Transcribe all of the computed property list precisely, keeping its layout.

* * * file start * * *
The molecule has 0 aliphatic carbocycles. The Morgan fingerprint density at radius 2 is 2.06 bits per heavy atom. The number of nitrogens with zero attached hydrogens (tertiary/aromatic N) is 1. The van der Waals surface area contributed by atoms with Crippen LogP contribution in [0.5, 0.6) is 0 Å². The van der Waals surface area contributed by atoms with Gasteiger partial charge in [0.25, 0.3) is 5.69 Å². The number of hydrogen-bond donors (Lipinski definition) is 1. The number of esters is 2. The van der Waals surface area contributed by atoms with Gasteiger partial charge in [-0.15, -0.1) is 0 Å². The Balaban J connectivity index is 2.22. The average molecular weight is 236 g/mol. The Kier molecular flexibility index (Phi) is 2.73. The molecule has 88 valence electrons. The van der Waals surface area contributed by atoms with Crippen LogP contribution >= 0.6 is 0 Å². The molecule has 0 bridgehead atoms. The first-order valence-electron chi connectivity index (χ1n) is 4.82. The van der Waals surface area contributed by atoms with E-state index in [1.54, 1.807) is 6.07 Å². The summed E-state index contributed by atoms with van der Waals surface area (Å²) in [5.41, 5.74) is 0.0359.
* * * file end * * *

The molecule has 0 aliphatic carbocycles. The Morgan fingerprint density at radius 2 is 2.06 bits per heavy atom. The number of nitrogens with zero attached hydrogens (tertiary/aromatic N) is 1. The van der Waals surface area contributed by atoms with Crippen LogP contribution in [0.5, 0.6) is 0 Å². The van der Waals surface area contributed by atoms with Gasteiger partial charge in [0.25, 0.3) is 5.69 Å². The number of hydrogen-bond donors (Lipinski definition) is 1. The number of esters is 2. The van der Waals surface area contributed by atoms with Gasteiger partial charge in [-0.15, -0.1) is 0 Å². The Balaban J connectivity index is 2.22. The average molecular weight is 236 g/mol. The Kier molecular flexibility index (Phi) is 2.73. The molecule has 88 valence electrons. The van der Waals surface area contributed by atoms with Crippen LogP contribution >= 0.6 is 0 Å². The molecule has 0 bridgehead atoms. The first-order valence-electron chi connectivity index (χ1n) is 4.82. The van der Waals surface area contributed by atoms with E-state index in [1.54, 1.807) is 6.07 Å². The summed E-state index contributed by atoms with van der Waals surface area (Å²) in [5.41, 5.74) is 0.0359.